Short SB.4 Sherpa

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SB.4 Sherpa
Short Sherpa Farnborough 1954.jpg
Short Sherpa demonstrating at the Farnborough SBAC Show in September 1954
Role Experimental aircraft
Manufacturer Short Brothers
Designer David Keith-Lucas
First flight 4 October 1953
Primary users Short Brothers company experimental project
College of Aeronautics (Cranfield)
Number built 1
Developed from Short SB.1

The Short SB.4 Sherpa was a British experimental aircraft designed and built during the 1950s to test the flight characteristics of the aero-isoclinic wing. It was based upon (and used some components of) the Short SB.1, an earlier glider design.

Design and development[edit]

The Short SB.4 Sherpa was designed by David Keith-Lucas as a research aircraft aimed primarily at assisting in the development of wings for faster, very high-altitude aircraft in general and the company's Preliminary Design (Short PD.1) in response to the U.K. V-Bomber requirement B35/46 in particular. It was the first powered aircraft to employ the "aero-isoclinic" wing first proposed in 1951 by Professor Geoffrey T.R. Hill, who had been instrumental in the design of the Westland-Hill Pterodactyl tail-less experimental aircraft in the mid-1920s.

Short SB.4 Sherpa.

This radical wing configuration was designed to maintain a constant angle of incidence regardless of flexing, by placing the torsion box well back in the wing so that the air loads, acting in the region of the quarter-chord line, have a considerable moment arm about it. The torsional instability and tip stalling characteristics of conventional swept wings were recognised at the time, together with their tendency to aileron-reversal and flutter at high speed. It was to prevent these effects that the aero-isoclinic wing was designed.

In the Sherpa, the wing, which was used without a tailplane, was fitted with rotating tips comprising approximately one-fifth of the total wing area. These were rotated together (to act as elevators) or in opposition (when they acted as ailerons). They were hinged at about 30% chord and each carried, on the trailing edge, a small anti-balance tab, the fulcrum of which could be moved by means of an electric actuator. It was expected that the rotary wing tip controls would prove greatly superior to the flap type at transonic speeds and provide greater manœuvrability at high altitudes.

Construction was largely of spruce with plywood covering and light alloy components at strategic points. Wing sweep-back on the leading edge was just over 42° to facilitate low-speed research. Two diminutive engines (Turbomeca Palas) - "babies" - were buried in the upper fuselage with a NACA flush inlet on the top of the fuselage and toed-out exhausts located at the wing roots. Blackburn, who produced the Palas under licence, hoping to market these engines as a new product line, supplied the powerplants for the Sherpa programme.[1]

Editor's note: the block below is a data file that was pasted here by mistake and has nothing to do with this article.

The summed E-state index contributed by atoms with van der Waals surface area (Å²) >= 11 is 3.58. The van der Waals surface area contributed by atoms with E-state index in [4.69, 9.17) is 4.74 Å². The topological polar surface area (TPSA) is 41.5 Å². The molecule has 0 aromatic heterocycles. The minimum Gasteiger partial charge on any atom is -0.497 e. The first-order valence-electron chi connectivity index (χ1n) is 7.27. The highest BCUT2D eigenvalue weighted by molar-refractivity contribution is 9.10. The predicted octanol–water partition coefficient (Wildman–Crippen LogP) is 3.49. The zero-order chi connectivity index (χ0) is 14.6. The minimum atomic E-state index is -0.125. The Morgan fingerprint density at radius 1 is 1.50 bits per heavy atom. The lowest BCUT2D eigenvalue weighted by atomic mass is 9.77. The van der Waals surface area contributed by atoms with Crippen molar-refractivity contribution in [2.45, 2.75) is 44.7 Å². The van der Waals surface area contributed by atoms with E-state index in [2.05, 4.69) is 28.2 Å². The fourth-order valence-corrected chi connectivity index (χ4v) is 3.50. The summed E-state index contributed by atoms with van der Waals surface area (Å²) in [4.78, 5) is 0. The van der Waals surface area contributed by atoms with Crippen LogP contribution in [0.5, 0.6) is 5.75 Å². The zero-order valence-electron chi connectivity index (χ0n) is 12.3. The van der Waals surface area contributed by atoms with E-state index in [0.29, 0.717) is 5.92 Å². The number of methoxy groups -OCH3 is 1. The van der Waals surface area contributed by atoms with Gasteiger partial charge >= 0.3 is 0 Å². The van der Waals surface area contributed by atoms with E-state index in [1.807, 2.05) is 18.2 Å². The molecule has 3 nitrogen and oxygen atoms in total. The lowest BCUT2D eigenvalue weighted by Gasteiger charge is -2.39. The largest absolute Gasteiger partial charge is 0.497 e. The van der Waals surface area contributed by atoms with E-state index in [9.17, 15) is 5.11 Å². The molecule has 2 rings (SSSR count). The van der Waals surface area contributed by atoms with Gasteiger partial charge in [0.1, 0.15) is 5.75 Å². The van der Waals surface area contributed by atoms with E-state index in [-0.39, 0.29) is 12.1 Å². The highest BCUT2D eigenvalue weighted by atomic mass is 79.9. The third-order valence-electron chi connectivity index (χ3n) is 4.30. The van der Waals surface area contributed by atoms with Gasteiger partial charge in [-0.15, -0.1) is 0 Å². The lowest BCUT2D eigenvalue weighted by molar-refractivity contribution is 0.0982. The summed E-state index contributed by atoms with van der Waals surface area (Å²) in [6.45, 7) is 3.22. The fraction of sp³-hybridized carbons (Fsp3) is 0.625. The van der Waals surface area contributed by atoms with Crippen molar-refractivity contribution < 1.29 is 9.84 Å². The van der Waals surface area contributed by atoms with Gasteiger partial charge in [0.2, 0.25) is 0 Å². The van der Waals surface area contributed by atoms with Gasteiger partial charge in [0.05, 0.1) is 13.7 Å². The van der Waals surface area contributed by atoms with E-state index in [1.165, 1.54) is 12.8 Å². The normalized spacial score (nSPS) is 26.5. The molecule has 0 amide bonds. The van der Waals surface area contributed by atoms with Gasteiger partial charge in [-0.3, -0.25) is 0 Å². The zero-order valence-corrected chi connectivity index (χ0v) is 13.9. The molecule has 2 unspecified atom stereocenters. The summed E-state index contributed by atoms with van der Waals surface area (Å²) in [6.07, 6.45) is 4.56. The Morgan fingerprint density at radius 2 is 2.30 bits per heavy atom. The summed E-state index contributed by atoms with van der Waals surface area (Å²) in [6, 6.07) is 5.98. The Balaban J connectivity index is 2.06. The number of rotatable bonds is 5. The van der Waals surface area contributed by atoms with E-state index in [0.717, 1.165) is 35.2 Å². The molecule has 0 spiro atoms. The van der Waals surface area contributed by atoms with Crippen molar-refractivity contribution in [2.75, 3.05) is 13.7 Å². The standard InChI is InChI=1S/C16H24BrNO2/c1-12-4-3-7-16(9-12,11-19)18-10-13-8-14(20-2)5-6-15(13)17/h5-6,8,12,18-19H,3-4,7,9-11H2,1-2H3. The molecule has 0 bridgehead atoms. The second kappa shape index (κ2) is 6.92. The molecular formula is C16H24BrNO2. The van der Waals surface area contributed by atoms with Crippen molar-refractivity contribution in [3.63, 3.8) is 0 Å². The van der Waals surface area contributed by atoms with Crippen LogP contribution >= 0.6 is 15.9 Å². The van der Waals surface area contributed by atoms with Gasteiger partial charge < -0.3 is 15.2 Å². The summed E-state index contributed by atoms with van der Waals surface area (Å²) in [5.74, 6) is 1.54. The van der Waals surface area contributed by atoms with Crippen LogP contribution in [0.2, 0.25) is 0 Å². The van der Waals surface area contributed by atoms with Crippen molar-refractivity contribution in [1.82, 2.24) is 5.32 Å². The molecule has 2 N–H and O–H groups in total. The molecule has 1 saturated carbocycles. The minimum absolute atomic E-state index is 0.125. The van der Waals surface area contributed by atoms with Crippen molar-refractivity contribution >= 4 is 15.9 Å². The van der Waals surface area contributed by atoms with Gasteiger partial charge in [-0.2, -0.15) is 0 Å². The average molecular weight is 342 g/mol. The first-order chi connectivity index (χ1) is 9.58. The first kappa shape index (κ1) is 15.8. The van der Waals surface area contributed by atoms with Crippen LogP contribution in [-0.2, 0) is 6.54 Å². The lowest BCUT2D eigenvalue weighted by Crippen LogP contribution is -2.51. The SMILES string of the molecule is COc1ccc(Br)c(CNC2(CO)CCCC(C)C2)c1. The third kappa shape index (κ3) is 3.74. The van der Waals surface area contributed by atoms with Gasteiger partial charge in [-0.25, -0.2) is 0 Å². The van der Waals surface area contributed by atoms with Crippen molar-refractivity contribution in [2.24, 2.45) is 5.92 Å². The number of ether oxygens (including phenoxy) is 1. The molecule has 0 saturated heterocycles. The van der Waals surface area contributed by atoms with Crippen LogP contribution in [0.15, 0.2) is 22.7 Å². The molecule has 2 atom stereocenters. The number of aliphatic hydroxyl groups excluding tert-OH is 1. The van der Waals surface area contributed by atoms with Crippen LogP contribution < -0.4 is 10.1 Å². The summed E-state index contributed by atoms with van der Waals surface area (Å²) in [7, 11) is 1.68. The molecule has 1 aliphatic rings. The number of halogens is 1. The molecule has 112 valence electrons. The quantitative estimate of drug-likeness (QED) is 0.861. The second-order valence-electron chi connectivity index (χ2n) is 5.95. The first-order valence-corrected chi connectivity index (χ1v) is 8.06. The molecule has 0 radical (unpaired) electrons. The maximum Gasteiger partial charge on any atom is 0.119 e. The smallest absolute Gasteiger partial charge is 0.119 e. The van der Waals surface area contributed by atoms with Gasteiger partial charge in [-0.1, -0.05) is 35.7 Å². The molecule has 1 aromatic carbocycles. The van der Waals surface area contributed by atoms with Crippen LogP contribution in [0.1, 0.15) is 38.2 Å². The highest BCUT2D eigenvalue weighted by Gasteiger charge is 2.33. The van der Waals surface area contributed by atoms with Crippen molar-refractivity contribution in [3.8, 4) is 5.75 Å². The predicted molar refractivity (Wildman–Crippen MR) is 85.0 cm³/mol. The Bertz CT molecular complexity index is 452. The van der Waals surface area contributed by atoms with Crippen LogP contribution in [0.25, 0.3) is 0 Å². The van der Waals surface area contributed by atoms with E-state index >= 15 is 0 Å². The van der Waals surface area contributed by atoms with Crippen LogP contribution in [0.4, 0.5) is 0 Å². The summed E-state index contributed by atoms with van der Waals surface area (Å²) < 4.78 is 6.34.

Rotated wingtip
Rotated wingtip (from below and behind)

Testing[edit]

The Sherpa's first flight, piloted by Shorts' Chief Test Pilot, Tom Brooke-Smith, was on 4 October 1953. Brooke-Smith had also piloted the earlier experimental glider aircraft, the Short SB.1, upon which the Sherpa was based. Although he had a crash in the SB.1, Brooke-Smith recovered and was able to undertake the test programme of the redesignated SB.4 (registered as G-14-1) throughout 1953–54. (Incidentally, the Sherpa was named in the aftermath of the conquest of Mount Everest but derived its name specifically from its company designation "Short & Harland Experimental Research Prototype Aircraft.)

Short Sherpa testing at College of Aeronautics

The Sherpa flew successfully within a limited flight envelope, achieving a "flat-out" 170 mph (270 km/h) at 5,000 ft (1,500 m) [2]), making it one of the slowest jets ever built.[2][3] Despite reaching its design goals, the concept was considered "not fully realised in practice" and eventually the project was wound up.[3]

The Sherpa was subsequently donated to the College of Aeronautics at Cranfield, where it was flown until 1958, when an engine problem caused it to be grounded until replacement engines could be found. In 1960, further engines were made available and flying then resumed until 1964, when, with engine life expired, the Sherpa was finally grounded. It was then sent to the Bristol College of Advanced Technology where it served as a "laboratory specimen".[3][4] Its fuselage was on display at the Norfolk and Suffolk Aviation Museum, near Bungay, Suffolk until July 17, 2008 when it was moved to the Lisburn site of the Ulster Aviation Society.[5]

Handling characteristics[edit]

"The Sherpa's first trials, with Shorts' Chief Test Pilot, Tom Brooke-Smith at the controls, proved very satisfactory and the small black and silver plane has been quoted as being 'one of the most graceful aircraft now flying'."[6]

Specifications[edit]

3-view projection of the Short Sherpa.

Data from Shorts Aircraft since 1900[7]

General characteristics

Performance

See also[edit]

Related development

References[edit]

Notes
  1. ^ Gunston 1977, p. 512.
  2. ^ a b Barnes and James 1989, p. 444.
  3. ^ a b c Gunston 1977, p. 513.
  4. ^ Barnes and James 1989, p. 445.
  5. ^ Ulster Aviation Society SB4 page
  6. ^ Shorts Quarterly Review, Autumn 1953
  7. ^ Barnes and James 1989, p. 446.
Bibliography
  • Barnes, C.H. with revisions by Derek N. James. Shorts Aircraft since 1900. London: Putnam, 1989 (revised). ISBN 0-85177-819-4.
  • Gunston, Bill. "Short's Experimental Sherpa." Aeroplane Monthly, Vol. 5, no. 10. October 1977, pp. 508–515.
  • "Sherpa - Fore-runner of High Speed, High Altitude Aircraft." Shorts Quarterly Review, Vol. 2, No. 3, Autumn 1953.

External links[edit]